Happy anniversary? (Eric Draper/AP)

July 8 marks the 66th anniversary of the Roswell incident, as Google is alerting us with its Monday doodle!

Something happened on a July day in 1947. Something. Maybe it made no sound. Maybe it made a swishing sound. Whatever it was, in the following years, a complex array of theories and explanations has sprung up around it.

This year I went to the UFO Citizens Hearing on Disclosure, where several former members of Congress heard hours of testimony about UFOs (for a handy stipend, of course).

I wish I could say I came away convinced that The Government is Keeping Deep Dark UFO Secrets Because Since The Crash Landing Decades Ago It Has Had The Clean Alien Technology To Cure Us Of Our Dependence On Oil But It Will Not Share This Because It Is In The Pocket Of Sinister Petro-Interests And Even The President Isn’t Really In Control Of Disclosure Which You Can Tell Because (UFO theorists always seem to have greater lung capacity than the average person and these sentences can go on for weeks.) But the nature of these conspiracy theories is that once you believe one of them, the rest slot into place, but until you believe one, the evidence keeps collapsing in on itself like an ill-constructed cake. If you saw a blur in the sky, it flows from there. If you missed it, there’s little to convince you. It always baffles me that, as a friend pointed out once, camera technology has improved vastly over the past few decades, yet UFOs in pictures contumaciously insist on remaining just as blurry and elusive as ever.

Leaving aside the generally poor graphic design of this crowd (you can’t base your judgments on graphic design alone, or no Republican candidate for national office would ever get a second look) and their apparently firm conviction that Web pages look best as giant walls of text that seem not to have been updated since 2002, some serious skepticism is still in order. Carl Sagan wrote that he found UFOs “a thrilling idea. It’s at least a break from the ordinary. I’ve spent a fair amount of time in my scientific life working on the issue of the search for extraterrestrial intelligence. Think how much effort I could save if those guys are coming here. But when we recognize some emotional vulnerability regarding a claim, that is exactly where we have to make the firmest efforts at skeptical scrutiny. That is where we can be had.” And that’s where most of these theories start. It is so strangely reassuring to think that Everything Is Under Control. Even if it’s malignant petro-dollar entities who happen to be controlling it.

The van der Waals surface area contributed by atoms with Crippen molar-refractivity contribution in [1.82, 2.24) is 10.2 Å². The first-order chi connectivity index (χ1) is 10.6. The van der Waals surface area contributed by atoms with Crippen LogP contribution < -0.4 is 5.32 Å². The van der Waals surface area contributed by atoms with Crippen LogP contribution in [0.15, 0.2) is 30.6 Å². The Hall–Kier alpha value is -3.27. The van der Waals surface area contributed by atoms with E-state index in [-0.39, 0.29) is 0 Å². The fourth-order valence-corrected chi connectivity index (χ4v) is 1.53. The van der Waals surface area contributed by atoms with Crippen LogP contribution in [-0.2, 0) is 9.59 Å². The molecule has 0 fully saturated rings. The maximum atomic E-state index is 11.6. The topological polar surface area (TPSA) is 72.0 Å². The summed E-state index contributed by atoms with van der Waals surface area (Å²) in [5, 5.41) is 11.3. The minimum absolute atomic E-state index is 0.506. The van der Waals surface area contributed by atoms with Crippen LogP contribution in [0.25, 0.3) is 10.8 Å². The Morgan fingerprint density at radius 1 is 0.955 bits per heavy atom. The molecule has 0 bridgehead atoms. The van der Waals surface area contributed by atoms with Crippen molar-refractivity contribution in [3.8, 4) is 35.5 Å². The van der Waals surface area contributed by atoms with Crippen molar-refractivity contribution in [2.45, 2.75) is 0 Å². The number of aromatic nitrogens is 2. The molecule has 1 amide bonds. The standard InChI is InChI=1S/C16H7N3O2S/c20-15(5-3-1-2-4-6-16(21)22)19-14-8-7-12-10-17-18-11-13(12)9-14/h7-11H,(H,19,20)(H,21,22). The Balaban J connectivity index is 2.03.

One thing you learn quickly if you write on the Internet for any length of time is that no matter what time it is or where you are, there is always someone Googling “alien conspiracy” and “what really happened at Roswell” and “ufo sightings” and “government cover-up.” (Let’s leave aside the fact that if the government were actually competent enough to orchestrate a massive, multi-decade cover-up, crossing party lines and national borders, presumably there would not be numerous easy-to-Google articles about it (this has never stopped us from Googling before; Google is more a record of our wishes than anything else, which is why when you type in “how can I make h,” it suggests “how can I make her love me/him happy/him fall in love”).) So if you ever write about UFOs, even once, you get a steady trickle of three or four people daily coming to see if there’s Anything Out There.

The odds are, Stephen Hawking and others have noted, that we’re not alone in the universe. But those blurs in the sky? That Roswell moment?

Douglas Adams asked, “Isn’t it enough to see that a garden is beautiful without having to believe that there are fairies at the bottom of it too?”

Alexandra Petri writes the ComPost blog, offering a lighter take on the news and opinions of the day.